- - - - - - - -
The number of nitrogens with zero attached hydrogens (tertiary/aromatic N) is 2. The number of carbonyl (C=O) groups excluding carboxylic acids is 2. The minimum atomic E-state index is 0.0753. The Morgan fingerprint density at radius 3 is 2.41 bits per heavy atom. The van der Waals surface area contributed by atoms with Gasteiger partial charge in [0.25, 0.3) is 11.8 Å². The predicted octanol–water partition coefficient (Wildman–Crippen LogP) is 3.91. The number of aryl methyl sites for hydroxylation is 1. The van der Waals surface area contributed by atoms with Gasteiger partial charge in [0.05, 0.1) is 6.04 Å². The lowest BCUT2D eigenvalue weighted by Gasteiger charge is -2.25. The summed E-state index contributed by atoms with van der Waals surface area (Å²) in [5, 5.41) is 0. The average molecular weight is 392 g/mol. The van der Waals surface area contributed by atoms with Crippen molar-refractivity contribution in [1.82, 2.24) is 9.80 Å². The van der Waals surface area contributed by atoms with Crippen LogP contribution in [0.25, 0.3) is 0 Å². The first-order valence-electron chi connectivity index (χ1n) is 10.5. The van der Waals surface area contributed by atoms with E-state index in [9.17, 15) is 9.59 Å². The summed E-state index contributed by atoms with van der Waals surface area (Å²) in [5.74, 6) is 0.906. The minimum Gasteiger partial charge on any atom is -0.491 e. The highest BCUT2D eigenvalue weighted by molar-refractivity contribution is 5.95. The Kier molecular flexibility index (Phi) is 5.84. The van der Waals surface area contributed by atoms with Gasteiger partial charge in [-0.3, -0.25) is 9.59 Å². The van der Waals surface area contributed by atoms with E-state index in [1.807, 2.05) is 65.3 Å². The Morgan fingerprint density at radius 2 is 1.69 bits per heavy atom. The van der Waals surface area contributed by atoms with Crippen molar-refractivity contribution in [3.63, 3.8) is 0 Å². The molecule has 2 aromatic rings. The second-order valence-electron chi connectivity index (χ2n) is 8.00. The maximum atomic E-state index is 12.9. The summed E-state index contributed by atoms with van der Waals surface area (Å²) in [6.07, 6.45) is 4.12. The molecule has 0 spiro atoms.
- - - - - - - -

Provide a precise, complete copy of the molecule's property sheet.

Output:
The number of nitrogens with zero attached hydrogens (tertiary/aromatic N) is 2. The number of carbonyl (C=O) groups excluding carboxylic acids is 2. The minimum atomic E-state index is 0.0753. The Morgan fingerprint density at radius 3 is 2.41 bits per heavy atom. The van der Waals surface area contributed by atoms with Gasteiger partial charge in [0.25, 0.3) is 11.8 Å². The predicted octanol–water partition coefficient (Wildman–Crippen LogP) is 3.91. The number of aryl methyl sites for hydroxylation is 1. The van der Waals surface area contributed by atoms with Gasteiger partial charge in [0.05, 0.1) is 6.04 Å². The lowest BCUT2D eigenvalue weighted by Gasteiger charge is -2.25. The summed E-state index contributed by atoms with van der Waals surface area (Å²) in [5, 5.41) is 0. The average molecular weight is 392 g/mol. The van der Waals surface area contributed by atoms with Crippen molar-refractivity contribution in [1.82, 2.24) is 9.80 Å². The van der Waals surface area contributed by atoms with Crippen LogP contribution in [0.25, 0.3) is 0 Å². The first-order valence-electron chi connectivity index (χ1n) is 10.5. The van der Waals surface area contributed by atoms with E-state index in [9.17, 15) is 9.59 Å². The summed E-state index contributed by atoms with van der Waals surface area (Å²) in [5.74, 6) is 0.906. The minimum Gasteiger partial charge on any atom is -0.491 e. The highest BCUT2D eigenvalue weighted by molar-refractivity contribution is 5.95. The Kier molecular flexibility index (Phi) is 5.84. The van der Waals surface area contributed by atoms with Gasteiger partial charge in [-0.3, -0.25) is 9.59 Å². The van der Waals surface area contributed by atoms with E-state index in [1.807, 2.05) is 65.3 Å². The Morgan fingerprint density at radius 2 is 1.69 bits per heavy atom. The van der Waals surface area contributed by atoms with Crippen molar-refractivity contribution in [3.63, 3.8) is 0 Å². The molecule has 2 aromatic rings. The second-order valence-electron chi connectivity index (χ2n) is 8.00. The maximum atomic E-state index is 12.9. The summed E-state index contributed by atoms with van der Waals surface area (Å²) in [6.07, 6.45) is 4.12. The molecule has 0 spiro atoms.